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Government to cut 490,000 public sector jobs

The Government is to cut 490,000 public sector jobs over the next four years.

Chancellor George Osborne announced the cuts during the Government’s spending review today and said they had to be made in order to address the UK’s £109 billion deficit which is generating £120m a day in debt interest.

Osborne did not outline how the job cuts would be made geographically, stating it was up to “individual departments”.

Dealers expressed concern to AM that the loss of public sector jobs would knock consumer confidence among those affected.

Sue Robinson, Retail Motor Industry director, said: "A loss of half a million jobs in the public sector could impact the ability of consumers who rely on their incomes from this sector to be more circumspect in their spending habits.

"This in turn could have an impact on the sales of vehicles, certainly in the short term, until those involved regain job security or find other employment."

Osborne didn't just announce cuts though. Dealers will be pleased to hear there will be a 50% increase in funding for adult apprenticeships.

Steve Yardley, chief operating officer for Remit, the RMI's commercial arm, said: "We hope the increase will improve skills within the motor industry by funding training and development and thus make an apprentice an affordable option for garages.

"Plans to increase funding for adult apprenticeships, helping an extra 75,000 people by the end of the spending review period, are positive and encouraging news for our industry, and we hope to see the uptake of apprenticeships by employers for this age profile of learners.”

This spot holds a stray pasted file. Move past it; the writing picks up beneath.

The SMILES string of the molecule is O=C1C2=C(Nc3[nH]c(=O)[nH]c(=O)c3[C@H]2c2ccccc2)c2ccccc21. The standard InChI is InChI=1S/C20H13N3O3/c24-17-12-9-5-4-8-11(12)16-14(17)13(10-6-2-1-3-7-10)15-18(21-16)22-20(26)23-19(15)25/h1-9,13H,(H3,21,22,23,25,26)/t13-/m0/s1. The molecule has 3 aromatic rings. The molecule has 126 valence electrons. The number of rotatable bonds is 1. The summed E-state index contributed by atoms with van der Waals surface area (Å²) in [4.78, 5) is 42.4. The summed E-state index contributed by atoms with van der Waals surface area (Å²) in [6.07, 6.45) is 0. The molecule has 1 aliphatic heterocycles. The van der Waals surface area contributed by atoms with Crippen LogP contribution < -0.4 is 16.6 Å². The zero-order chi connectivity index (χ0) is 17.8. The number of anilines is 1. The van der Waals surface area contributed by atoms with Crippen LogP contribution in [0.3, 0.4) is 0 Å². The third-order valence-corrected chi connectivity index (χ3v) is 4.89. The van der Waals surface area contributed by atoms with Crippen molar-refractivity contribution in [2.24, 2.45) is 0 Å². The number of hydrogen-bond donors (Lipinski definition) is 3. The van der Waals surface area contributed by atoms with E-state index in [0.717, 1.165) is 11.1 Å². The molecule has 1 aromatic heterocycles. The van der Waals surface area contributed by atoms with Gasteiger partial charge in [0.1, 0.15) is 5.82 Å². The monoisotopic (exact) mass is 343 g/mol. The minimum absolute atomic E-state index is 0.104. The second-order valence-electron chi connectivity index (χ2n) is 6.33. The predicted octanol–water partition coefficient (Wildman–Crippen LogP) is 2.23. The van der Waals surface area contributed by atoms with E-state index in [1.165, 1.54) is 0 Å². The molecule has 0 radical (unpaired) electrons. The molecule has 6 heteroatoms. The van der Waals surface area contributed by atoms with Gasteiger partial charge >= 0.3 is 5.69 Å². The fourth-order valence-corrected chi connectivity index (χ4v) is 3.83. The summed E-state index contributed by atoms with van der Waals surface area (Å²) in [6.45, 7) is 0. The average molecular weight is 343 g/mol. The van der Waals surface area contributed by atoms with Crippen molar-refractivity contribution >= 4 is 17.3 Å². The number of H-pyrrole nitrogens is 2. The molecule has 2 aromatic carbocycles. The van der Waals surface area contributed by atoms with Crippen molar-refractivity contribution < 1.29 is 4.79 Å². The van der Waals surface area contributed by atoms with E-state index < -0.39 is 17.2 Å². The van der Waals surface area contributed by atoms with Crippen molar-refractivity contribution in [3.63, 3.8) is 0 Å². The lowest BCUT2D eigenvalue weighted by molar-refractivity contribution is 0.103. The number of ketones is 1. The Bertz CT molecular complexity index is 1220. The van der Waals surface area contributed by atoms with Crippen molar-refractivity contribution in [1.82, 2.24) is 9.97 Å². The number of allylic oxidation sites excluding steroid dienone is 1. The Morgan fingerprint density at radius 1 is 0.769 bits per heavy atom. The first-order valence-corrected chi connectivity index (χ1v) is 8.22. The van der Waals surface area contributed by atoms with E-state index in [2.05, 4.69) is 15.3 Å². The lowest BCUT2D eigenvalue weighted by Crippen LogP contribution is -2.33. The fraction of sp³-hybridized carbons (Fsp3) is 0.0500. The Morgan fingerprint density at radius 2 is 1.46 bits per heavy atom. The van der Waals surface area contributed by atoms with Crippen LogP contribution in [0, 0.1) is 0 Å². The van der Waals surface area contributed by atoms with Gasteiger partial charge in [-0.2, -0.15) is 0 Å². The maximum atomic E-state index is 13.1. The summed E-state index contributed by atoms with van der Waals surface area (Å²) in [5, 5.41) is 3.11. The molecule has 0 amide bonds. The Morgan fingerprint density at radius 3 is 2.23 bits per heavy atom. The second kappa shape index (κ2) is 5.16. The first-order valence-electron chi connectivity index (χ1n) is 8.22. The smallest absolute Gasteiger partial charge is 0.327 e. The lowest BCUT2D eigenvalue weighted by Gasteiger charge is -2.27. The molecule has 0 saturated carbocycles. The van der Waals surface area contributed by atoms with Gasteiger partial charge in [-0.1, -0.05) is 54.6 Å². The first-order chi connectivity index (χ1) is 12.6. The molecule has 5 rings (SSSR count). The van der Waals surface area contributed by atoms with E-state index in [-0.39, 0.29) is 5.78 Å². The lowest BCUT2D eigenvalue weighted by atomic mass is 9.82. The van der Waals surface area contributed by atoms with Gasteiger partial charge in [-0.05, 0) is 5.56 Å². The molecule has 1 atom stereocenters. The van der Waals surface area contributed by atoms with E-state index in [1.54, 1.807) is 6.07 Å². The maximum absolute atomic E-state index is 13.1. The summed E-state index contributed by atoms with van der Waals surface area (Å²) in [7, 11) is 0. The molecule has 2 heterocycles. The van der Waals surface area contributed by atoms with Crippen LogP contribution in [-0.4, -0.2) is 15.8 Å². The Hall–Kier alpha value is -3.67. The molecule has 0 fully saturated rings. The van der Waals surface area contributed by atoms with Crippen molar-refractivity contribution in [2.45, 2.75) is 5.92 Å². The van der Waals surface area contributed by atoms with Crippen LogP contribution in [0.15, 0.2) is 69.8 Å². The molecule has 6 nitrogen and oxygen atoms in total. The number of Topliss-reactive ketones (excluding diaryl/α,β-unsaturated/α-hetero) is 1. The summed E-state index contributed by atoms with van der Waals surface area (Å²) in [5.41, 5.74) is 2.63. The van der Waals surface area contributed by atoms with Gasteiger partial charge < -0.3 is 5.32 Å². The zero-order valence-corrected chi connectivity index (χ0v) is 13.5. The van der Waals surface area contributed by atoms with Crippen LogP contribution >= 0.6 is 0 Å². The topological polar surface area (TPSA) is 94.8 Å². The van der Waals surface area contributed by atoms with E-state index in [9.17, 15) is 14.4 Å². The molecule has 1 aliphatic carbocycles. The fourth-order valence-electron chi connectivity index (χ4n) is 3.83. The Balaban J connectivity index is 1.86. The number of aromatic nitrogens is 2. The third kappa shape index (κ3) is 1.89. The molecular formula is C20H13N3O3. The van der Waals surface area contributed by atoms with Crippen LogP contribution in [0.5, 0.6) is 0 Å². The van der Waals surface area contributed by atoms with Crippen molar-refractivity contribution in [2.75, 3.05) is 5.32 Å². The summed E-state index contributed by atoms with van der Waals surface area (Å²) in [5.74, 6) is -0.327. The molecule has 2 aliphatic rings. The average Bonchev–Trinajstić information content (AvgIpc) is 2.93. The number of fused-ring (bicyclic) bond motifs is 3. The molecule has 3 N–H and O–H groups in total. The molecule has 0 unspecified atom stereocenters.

A new bank levy will be introduced too but full details won't be revealed until Thursday. It's been confirmed the new banking bill will look at corporate and domestic lending.

Robinson said: "We are concerned that the banks continue to lend to businesses and that obstacles are not put in their way to do so.

"The Government has announced an extension of taxes on the banking sector. Again, we would not like this to impact on the banks' lending criteria. From a consumer perspective we would like to ensure that any restrictions on the banks' lending does not impact on the consumer’s ability to source finance to purchase vehicles which in turn will have a negative impact on the motor industry."

A further £7bn will be cut from the welfare budget in addition to the £11bn previously announced in the Emergency Budget in June.

Osborne also revealed that the state pension age would rise to age 66 in 2020, saving £5bn a year.

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